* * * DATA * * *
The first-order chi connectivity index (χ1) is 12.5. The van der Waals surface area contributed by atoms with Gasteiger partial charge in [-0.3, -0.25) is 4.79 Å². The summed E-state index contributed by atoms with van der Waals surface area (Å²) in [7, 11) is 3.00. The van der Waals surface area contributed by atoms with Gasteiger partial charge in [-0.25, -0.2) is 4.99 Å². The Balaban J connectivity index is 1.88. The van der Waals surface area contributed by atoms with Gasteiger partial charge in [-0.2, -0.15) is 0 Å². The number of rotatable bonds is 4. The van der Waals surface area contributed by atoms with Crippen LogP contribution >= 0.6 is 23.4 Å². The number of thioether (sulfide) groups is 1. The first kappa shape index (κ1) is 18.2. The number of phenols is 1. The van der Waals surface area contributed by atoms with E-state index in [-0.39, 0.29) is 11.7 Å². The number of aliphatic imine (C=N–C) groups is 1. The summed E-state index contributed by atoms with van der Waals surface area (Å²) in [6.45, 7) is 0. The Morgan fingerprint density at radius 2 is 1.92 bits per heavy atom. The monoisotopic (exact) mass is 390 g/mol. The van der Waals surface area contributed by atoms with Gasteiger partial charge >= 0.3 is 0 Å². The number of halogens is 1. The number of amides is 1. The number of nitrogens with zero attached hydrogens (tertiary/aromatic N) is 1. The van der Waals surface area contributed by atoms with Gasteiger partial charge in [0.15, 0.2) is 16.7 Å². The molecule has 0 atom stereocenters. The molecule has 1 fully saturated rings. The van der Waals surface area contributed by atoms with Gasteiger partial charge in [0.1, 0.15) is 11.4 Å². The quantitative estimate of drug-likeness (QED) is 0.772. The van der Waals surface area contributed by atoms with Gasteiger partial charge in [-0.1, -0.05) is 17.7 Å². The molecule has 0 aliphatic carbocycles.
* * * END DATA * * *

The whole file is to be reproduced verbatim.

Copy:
The first-order chi connectivity index (χ1) is 12.5. The van der Waals surface area contributed by atoms with Gasteiger partial charge in [-0.3, -0.25) is 4.79 Å². The summed E-state index contributed by atoms with van der Waals surface area (Å²) in [7, 11) is 3.00. The van der Waals surface area contributed by atoms with Gasteiger partial charge in [-0.25, -0.2) is 4.99 Å². The Balaban J connectivity index is 1.88. The van der Waals surface area contributed by atoms with Gasteiger partial charge in [-0.2, -0.15) is 0 Å². The number of rotatable bonds is 4. The van der Waals surface area contributed by atoms with Crippen LogP contribution >= 0.6 is 23.4 Å². The number of thioether (sulfide) groups is 1. The first kappa shape index (κ1) is 18.2. The number of phenols is 1. The van der Waals surface area contributed by atoms with E-state index in [-0.39, 0.29) is 11.7 Å². The number of aliphatic imine (C=N–C) groups is 1. The summed E-state index contributed by atoms with van der Waals surface area (Å²) in [6.45, 7) is 0. The Morgan fingerprint density at radius 2 is 1.92 bits per heavy atom. The monoisotopic (exact) mass is 390 g/mol. The van der Waals surface area contributed by atoms with Gasteiger partial charge >= 0.3 is 0 Å². The number of halogens is 1. The number of amides is 1. The number of nitrogens with zero attached hydrogens (tertiary/aromatic N) is 1. The van der Waals surface area contributed by atoms with Gasteiger partial charge in [0.15, 0.2) is 16.7 Å². The molecule has 0 atom stereocenters. The molecule has 1 fully saturated rings. The van der Waals surface area contributed by atoms with Gasteiger partial charge in [0.1, 0.15) is 11.4 Å². The quantitative estimate of drug-likeness (QED) is 0.772. The van der Waals surface area contributed by atoms with Gasteiger partial charge in [-0.1, -0.05) is 17.7 Å². The molecule has 0 aliphatic carbocycles.